• A sudden change in the output of the sensor. The sensors' reaction is not instantaneous, if there is a leap between two consecutive measurements a problem with the sensor may have occurred (this kind of error may not be detected if a long time takes place between measurements).
  • Values out of range. If the sensor drifts out of the normal operation range it will probably be caused by a failure.
If there are doubts about the correct operation of the sensor it is recommended to carry out a new calibration in order to discard any possible malfunction.
In any case, please contact our Sales department through the next link if you require more information: https://www.libelium.com/contact.

New Sensors for Waspmote Plug & Sense! Smart Water Xtreme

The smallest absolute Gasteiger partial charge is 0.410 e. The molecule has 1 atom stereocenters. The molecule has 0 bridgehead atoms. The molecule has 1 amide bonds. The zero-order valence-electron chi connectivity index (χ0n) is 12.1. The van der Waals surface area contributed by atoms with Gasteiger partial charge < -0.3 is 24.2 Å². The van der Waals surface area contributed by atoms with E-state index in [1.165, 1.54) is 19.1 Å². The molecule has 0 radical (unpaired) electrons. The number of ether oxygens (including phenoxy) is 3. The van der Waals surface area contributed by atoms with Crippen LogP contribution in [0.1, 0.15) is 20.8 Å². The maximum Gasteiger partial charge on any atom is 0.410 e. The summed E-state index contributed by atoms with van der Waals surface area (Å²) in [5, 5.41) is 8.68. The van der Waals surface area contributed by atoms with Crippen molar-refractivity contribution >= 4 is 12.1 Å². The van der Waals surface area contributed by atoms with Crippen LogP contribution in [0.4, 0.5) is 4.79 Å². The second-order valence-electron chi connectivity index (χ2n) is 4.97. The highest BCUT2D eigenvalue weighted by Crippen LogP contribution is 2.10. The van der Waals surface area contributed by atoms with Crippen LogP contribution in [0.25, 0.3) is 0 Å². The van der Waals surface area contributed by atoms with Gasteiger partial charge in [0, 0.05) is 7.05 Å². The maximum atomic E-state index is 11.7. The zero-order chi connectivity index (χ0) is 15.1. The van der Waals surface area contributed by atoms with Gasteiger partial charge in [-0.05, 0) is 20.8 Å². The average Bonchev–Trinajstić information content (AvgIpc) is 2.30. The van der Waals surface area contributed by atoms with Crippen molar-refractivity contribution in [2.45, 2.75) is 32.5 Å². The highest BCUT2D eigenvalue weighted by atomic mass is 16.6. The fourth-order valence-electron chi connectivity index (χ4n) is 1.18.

Table 1: Parameters, units, ranges, resolutions and accuracies of every sensor

Sensor name
Parameters
Units
Range
Resolution
Accuracy
Aqualabo OPTOD
Temperature
degrees Celsius
0,00 to + 50,00 ºC
0,01 ºC
± 0,5 °C
Aqualabo OPTOD
Oxygen
% saturation
0,0 to 200,0 % SAT
0,1
± 1 %
Aqualabo OPTOD
Oxygen
mg/L
0,00 to 20,00 mg/L
0,01
± 0,1 mg/L
Aqualabo OPTOD
Oxygen
Ppm
0,00 to 20,00 ppm
0,01
±0,1 ppm
Aqualabo PHEHT
Temperature
degrees Celsius
0,00 to + 50,00 ºC
0,01 ºC
± 0,5 °C
Aqualabo PHEHT
pH
pH
0,00 to 14,00 pH
0,01 pH
± 0,1 pH
Aqualabo PHEHT
Redox (ORP)
mV
1000,0 to + 1000,0 mV
0,1mV
± 2 mV
Aqualabo PHEHT
pH
mV
-
-
-
Aqualabo C4E
Temperature
degrees Celsius
0,00 to + 50,00 ºC
0,01 ºC
± 0,5 °C
Aqualabo C4E
Conductivity
μS/cm
4 ranges to choose (or automatic): 0-200,0 μS/cm 0 –2000 μS/cm 0,00 –20,00 mS/cm 0,0 –200,0 mS/cm Automatic
0,01 to 1 according the range
± 1 % full range
Aqualabo C4E
Salinity
Ppt = g/Kg
5-60 g/kg
0,01 to 1 according the range
± 1 % full range
Aqualabo C4E
TDS – Kcl (Total dissolved solids)
ppm
0-133 000 ppm
Aqualabo NTU
Temperature
degrees Celsius
0,00 to + 50,00 ºC
0,01 ºC
± 0,5 °C
Aqualabo NTU
Nephelometric Turbidity
NTU
0-4000 NTU 4 ranges to choose for Parameters 1 and 2 (or automatic):